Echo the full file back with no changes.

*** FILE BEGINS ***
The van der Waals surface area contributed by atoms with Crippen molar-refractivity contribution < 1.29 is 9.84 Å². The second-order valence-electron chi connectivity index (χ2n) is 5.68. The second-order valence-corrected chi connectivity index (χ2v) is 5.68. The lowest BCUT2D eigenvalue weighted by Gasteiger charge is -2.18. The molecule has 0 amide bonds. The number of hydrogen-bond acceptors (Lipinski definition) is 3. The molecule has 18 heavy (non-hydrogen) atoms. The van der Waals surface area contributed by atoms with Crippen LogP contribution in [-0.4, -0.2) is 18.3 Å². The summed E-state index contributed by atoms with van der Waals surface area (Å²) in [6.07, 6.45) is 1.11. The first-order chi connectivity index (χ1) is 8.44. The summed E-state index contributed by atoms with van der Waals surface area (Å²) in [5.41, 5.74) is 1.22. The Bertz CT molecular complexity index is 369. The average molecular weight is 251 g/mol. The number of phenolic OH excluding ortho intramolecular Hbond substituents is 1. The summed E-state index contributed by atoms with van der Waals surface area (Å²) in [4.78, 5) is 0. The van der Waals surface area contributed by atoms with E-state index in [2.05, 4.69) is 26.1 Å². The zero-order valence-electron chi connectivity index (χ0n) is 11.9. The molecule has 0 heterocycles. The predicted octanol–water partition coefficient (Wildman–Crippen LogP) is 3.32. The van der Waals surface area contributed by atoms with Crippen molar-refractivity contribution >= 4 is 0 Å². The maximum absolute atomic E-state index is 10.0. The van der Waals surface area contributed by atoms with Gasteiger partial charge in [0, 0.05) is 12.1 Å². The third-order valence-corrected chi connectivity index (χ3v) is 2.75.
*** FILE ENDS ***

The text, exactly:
The van der Waals surface area contributed by atoms with Crippen molar-refractivity contribution < 1.29 is 9.84 Å². The second-order valence-electron chi connectivity index (χ2n) is 5.68. The second-order valence-corrected chi connectivity index (χ2v) is 5.68. The lowest BCUT2D eigenvalue weighted by Gasteiger charge is -2.18. The molecule has 0 amide bonds. The number of hydrogen-bond acceptors (Lipinski definition) is 3. The molecule has 18 heavy (non-hydrogen) atoms. The van der Waals surface area contributed by atoms with Crippen LogP contribution in [-0.4, -0.2) is 18.3 Å². The summed E-state index contributed by atoms with van der Waals surface area (Å²) in [6.07, 6.45) is 1.11. The first-order chi connectivity index (χ1) is 8.44. The summed E-state index contributed by atoms with van der Waals surface area (Å²) in [5.41, 5.74) is 1.22. The Bertz CT molecular complexity index is 369. The average molecular weight is 251 g/mol. The number of phenolic OH excluding ortho intramolecular Hbond substituents is 1. The summed E-state index contributed by atoms with van der Waals surface area (Å²) in [4.78, 5) is 0. The van der Waals surface area contributed by atoms with E-state index in [2.05, 4.69) is 26.1 Å². The zero-order valence-electron chi connectivity index (χ0n) is 11.9. The molecule has 0 heterocycles. The predicted octanol–water partition coefficient (Wildman–Crippen LogP) is 3.32. The van der Waals surface area contributed by atoms with Crippen molar-refractivity contribution >= 4 is 0 Å². The maximum absolute atomic E-state index is 10.0. The van der Waals surface area contributed by atoms with Gasteiger partial charge in [0, 0.05) is 12.1 Å². The third-order valence-corrected chi connectivity index (χ3v) is 2.75.